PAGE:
NEW YORK -- An assemblyman from a long line of politicians was acquitted Thursday on charges he tarnished the family name by taking a no-show job in exchange for doing political favors for a corrupt hospital executive in his Brooklyn district.
Assemblyman William Boyland Jr., a Democrat, dropped his head and a supporter let out a whoop as the not guilty verdict was read in federal court in Manhattan. Afterward, Boyland, who remained in the Legislature while fighting the charges, told reporters, "I'm looking forward to getting back to work."
The case against Boyland stemmed from an investigation that resulted in the conviction at a non-jury trial in September of the hospital executive, David Rosen, on charges that Rosen sought to bribe Boyland and two other legislators, former state Assemblyman Anthony Seminerio and state Sen. Carl Kruger. The judge found Rosen sought to pay off the politicians while seeking legislation to protect and enlarge medical facilities located largely in poor neighborhoods in Brooklyn and Queens.
Boyland, 41, worked for one of Rosen's hospitals before he was elected in 2003 to the legislative post, which pays about $79,000 a year. Authorities say the hospital continued to pay him an annual salary of about $35,000 a year until 2008 -- even though he never did any real work or followed rules requiring him to report the income -- in exchange for helping Rosen secure millions of dollars in state funding.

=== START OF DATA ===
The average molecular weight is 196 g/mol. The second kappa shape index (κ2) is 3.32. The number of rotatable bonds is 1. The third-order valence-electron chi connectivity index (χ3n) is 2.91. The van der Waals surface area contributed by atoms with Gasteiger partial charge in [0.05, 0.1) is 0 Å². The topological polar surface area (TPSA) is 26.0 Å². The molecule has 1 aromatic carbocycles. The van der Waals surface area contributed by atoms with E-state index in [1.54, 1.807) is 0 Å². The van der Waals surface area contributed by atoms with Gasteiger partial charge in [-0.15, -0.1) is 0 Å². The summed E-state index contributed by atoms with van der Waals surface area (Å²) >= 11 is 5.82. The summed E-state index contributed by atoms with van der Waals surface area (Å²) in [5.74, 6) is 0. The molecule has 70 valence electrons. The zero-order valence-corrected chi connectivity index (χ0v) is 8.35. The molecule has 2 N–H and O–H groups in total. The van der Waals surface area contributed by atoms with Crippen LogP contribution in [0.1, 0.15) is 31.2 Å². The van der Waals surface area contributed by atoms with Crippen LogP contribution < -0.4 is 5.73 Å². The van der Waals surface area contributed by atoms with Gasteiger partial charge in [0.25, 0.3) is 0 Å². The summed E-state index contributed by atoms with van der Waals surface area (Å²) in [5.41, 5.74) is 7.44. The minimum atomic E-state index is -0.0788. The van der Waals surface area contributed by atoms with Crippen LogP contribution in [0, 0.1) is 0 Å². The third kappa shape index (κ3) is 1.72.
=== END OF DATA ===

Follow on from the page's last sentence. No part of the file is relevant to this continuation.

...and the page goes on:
Boyland's lawyer argued that the government failed to prove his client viewed his hospital pay as anything other than legitimate compensation for community outreach that had nothing to do with his duties as an elected official.
Boyland's uncle, Thomas Boyland, represented the same Brooklyn district in the Assembly from 1977 to 1982. After he died in office, his brother, William Boyland Sr., was elected to fill the seat.
Seminerio died in prison, where he was serving a sentence since his 2009 conviction for defrauding his Queens constituents of honest services.
Kruger is facing charges he accepted more than $1 million in bribes from a variety of business people. He has pleaded not guilty and is awaiting a separate trial.
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